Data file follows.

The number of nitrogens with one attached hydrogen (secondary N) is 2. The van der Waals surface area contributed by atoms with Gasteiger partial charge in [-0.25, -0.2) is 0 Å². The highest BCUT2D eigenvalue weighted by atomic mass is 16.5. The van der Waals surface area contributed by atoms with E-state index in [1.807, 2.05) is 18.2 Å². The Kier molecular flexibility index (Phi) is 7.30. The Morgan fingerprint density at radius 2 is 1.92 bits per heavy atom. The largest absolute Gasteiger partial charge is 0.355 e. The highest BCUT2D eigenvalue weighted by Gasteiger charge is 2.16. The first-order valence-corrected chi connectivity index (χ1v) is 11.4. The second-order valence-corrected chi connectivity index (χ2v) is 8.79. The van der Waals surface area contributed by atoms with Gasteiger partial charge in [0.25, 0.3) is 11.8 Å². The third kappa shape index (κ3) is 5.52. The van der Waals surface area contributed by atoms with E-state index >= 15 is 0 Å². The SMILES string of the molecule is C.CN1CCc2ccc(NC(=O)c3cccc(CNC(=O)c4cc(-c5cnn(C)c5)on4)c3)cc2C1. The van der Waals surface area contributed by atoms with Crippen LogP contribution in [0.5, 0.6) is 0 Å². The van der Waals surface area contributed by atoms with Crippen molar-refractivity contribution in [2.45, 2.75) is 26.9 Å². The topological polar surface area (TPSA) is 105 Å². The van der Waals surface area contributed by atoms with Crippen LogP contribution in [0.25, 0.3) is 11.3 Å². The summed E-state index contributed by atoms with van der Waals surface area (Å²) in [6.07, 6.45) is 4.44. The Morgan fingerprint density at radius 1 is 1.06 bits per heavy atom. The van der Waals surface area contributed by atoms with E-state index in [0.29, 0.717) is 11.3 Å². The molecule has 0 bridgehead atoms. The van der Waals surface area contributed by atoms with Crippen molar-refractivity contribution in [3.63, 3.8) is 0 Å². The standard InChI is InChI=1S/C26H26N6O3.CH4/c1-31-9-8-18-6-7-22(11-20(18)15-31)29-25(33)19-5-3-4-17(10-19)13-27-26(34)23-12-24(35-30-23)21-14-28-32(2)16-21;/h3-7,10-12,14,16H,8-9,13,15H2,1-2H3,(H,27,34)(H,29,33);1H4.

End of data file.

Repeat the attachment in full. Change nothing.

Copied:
The number of nitrogens with one attached hydrogen (secondary N) is 2. The van der Waals surface area contributed by atoms with Gasteiger partial charge in [-0.25, -0.2) is 0 Å². The highest BCUT2D eigenvalue weighted by atomic mass is 16.5. The van der Waals surface area contributed by atoms with E-state index in [1.807, 2.05) is 18.2 Å². The Kier molecular flexibility index (Phi) is 7.30. The Morgan fingerprint density at radius 2 is 1.92 bits per heavy atom. The largest absolute Gasteiger partial charge is 0.355 e. The highest BCUT2D eigenvalue weighted by Gasteiger charge is 2.16. The first-order valence-corrected chi connectivity index (χ1v) is 11.4. The second-order valence-corrected chi connectivity index (χ2v) is 8.79. The van der Waals surface area contributed by atoms with Gasteiger partial charge in [0.25, 0.3) is 11.8 Å². The third kappa shape index (κ3) is 5.52. The van der Waals surface area contributed by atoms with E-state index >= 15 is 0 Å². The SMILES string of the molecule is C.CN1CCc2ccc(NC(=O)c3cccc(CNC(=O)c4cc(-c5cnn(C)c5)on4)c3)cc2C1. The van der Waals surface area contributed by atoms with Crippen LogP contribution in [0.5, 0.6) is 0 Å². The van der Waals surface area contributed by atoms with Crippen molar-refractivity contribution in [2.45, 2.75) is 26.9 Å². The topological polar surface area (TPSA) is 105 Å². The van der Waals surface area contributed by atoms with Crippen LogP contribution in [0.25, 0.3) is 11.3 Å². The summed E-state index contributed by atoms with van der Waals surface area (Å²) in [6.07, 6.45) is 4.44. The Morgan fingerprint density at radius 1 is 1.06 bits per heavy atom. The van der Waals surface area contributed by atoms with E-state index in [0.29, 0.717) is 11.3 Å². The molecule has 0 bridgehead atoms. The van der Waals surface area contributed by atoms with Crippen molar-refractivity contribution in [3.63, 3.8) is 0 Å². The standard InChI is InChI=1S/C26H26N6O3.CH4/c1-31-9-8-18-6-7-22(11-20(18)15-31)29-25(33)19-5-3-4-17(10-19)13-27-26(34)23-12-24(35-30-23)21-14-28-32(2)16-21;/h3-7,10-12,14,16H,8-9,13,15H2,1-2H3,(H,27,34)(H,29,33);1H4.